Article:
Like any good college graduate, I’m intimately – and painfully – familiar with Jägermeister, that destructive German digestif that left so many of us hating the world the next morning, and with its bottle that strangely features a stag with a cross between its antlers. Imagine my surprise when I was walking through Rome on my first day there, gazing up at the architecture of the centuries-old buildings between Piazza Navona and the Pantheon, when the Jägermeister logo jumped out at me from the top of a church. A moderate white building stood in front of me with two pillars out front supporting the entranceway and windows on each side and above. It could’ve been a residence if not for the Romanesque bell tower on one side and, at the top, a stag with a cross between its antlers, just like on the liquor bottle. Could it be… Chiesa di Jägermeister??
I took out my pocket guidebook and there was nothing under “J” so I tried to find my location on the map and discovered I was standing in front of Sant’Eustachio. Saint Eustace (“Eustachio” in Italian) was a second century Roman general and the stag and cross were actually HIS symbol. I walked guiltily past the gypsies sitting on the steps to go inside as I read more about this saint whose family crest had somehow become synonymous with my worst nights in college.
During the reign of the Emperor Trajan (98-117AD) a Roman general named Placidus was hunting in the forests near Tivoli, pursuing a stag. Suddenly Placidus had a vision of a Christian cross between the stag’s antlers, leading him to reflect upon the teachings of this new, emerging faith. He soon converted and had his entire family baptized. It was then that he changed his name to Eustace and adopted the stag and cross as his family crest.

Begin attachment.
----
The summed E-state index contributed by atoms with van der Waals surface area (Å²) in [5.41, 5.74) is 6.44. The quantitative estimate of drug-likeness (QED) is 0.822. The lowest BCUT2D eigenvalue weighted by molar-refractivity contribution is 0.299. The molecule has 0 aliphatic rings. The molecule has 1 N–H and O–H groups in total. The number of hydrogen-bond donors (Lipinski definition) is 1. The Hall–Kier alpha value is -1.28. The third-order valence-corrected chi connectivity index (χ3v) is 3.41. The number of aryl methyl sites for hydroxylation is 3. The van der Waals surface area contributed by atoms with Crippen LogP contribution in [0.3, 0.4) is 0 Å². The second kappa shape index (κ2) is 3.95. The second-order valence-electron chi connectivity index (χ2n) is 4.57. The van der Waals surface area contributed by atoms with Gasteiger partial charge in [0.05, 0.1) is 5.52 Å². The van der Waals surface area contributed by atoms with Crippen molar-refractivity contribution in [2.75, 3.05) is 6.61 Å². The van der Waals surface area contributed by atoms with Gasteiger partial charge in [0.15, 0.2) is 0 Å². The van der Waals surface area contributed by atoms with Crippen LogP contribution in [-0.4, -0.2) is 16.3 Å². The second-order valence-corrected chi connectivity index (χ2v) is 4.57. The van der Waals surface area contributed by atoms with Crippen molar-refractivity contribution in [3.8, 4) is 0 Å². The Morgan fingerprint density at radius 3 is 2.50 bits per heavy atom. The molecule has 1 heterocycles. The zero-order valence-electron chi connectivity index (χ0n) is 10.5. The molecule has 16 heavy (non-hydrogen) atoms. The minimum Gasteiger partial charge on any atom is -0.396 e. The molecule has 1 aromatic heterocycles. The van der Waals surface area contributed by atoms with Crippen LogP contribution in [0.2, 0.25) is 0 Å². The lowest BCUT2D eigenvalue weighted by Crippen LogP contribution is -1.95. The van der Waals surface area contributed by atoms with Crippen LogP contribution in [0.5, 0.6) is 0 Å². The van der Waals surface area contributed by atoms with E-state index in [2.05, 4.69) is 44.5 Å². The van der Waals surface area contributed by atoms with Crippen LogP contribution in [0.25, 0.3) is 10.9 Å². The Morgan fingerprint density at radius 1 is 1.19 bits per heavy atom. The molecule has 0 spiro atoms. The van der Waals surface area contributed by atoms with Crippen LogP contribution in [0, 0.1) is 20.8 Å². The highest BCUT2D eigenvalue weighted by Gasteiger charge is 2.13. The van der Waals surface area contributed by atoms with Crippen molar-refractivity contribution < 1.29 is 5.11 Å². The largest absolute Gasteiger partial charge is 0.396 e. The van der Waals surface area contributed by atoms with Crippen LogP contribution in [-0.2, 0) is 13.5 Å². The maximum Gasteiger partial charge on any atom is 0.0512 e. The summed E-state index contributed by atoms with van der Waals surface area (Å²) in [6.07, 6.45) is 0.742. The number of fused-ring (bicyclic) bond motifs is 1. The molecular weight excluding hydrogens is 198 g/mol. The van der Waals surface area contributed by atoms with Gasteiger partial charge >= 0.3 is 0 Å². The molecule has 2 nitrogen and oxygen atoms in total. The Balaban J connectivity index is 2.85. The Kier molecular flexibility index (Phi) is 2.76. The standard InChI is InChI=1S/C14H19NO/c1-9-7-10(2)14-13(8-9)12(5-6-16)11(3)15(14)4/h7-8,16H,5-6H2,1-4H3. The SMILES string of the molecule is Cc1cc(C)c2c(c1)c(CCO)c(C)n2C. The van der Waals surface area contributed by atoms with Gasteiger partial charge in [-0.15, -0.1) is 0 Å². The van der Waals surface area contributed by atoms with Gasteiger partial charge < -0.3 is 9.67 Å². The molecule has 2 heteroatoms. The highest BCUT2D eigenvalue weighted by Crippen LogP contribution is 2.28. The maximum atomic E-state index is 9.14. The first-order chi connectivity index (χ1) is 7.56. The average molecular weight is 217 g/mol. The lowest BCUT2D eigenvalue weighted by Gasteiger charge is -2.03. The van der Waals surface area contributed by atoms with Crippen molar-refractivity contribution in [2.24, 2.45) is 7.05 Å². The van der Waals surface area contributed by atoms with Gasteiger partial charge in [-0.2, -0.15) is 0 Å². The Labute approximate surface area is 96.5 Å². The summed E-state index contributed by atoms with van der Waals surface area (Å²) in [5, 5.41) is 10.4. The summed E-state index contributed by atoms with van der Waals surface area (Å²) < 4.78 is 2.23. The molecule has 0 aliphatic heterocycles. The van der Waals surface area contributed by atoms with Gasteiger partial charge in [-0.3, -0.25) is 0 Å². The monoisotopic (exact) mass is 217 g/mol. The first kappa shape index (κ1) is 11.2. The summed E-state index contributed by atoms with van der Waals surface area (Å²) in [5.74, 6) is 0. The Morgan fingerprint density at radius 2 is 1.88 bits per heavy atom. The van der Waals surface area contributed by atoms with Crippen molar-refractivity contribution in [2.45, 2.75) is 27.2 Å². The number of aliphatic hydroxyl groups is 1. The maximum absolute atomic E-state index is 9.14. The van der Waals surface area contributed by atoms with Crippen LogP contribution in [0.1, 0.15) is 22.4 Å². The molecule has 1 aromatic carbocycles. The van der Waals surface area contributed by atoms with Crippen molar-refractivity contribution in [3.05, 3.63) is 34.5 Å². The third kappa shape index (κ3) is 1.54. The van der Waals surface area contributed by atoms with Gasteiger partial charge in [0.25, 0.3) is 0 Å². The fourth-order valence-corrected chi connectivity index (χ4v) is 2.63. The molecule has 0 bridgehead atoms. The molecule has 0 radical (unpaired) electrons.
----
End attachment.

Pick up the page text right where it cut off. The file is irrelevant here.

According to a much disputed legend, after Eustace had his family baptized God decided to test his faith. And I mean REALLY test it. First, all of his servants died of a plague. Then, when they were on a sea voyage, the captain of the ship kidnapped Eustace’s wife. While crossing a river with his two sons Agapius and Theopistus, a lion and a wolf somehow snatched them. (I think Eustace should’ve just stayed out of boats)
Eustace returned to Rome, where the Emperor Hadrian was now in power, and resumed his duties. During a celebration of Roman victories, however, when he was told to offer incense to the pagan God, Eustace refused and Hadrian sentenced him and his entire family to death. Hadrian had them put inside a bronze statue of a bull or ox, as had been done in ancient Greece, and roasted alive. The year was 118AD.
OK, but why would Jägermeister adopt his family crest?
Because of St. Eustace’s hunting prowess and timing of the vision that spurred his conversion to Christianity he is the patron saint of hunters (as well as firefighters and anyone facing adversity). In 1935AD Germany, foresters and gamekeepers in Germany were called jägermeisters, so when they decided to create a drink by the same name what better image to affiliate themselves with but the patron saint of hunters?
The Feast Day of Sant’Eustachio is September 20th, so go out and get a bottle of Jägermeister to celebrate and remember the Roman general who sacrificed so much for his faith (and then pray to St. Eustace to get rid of your hangover the next day).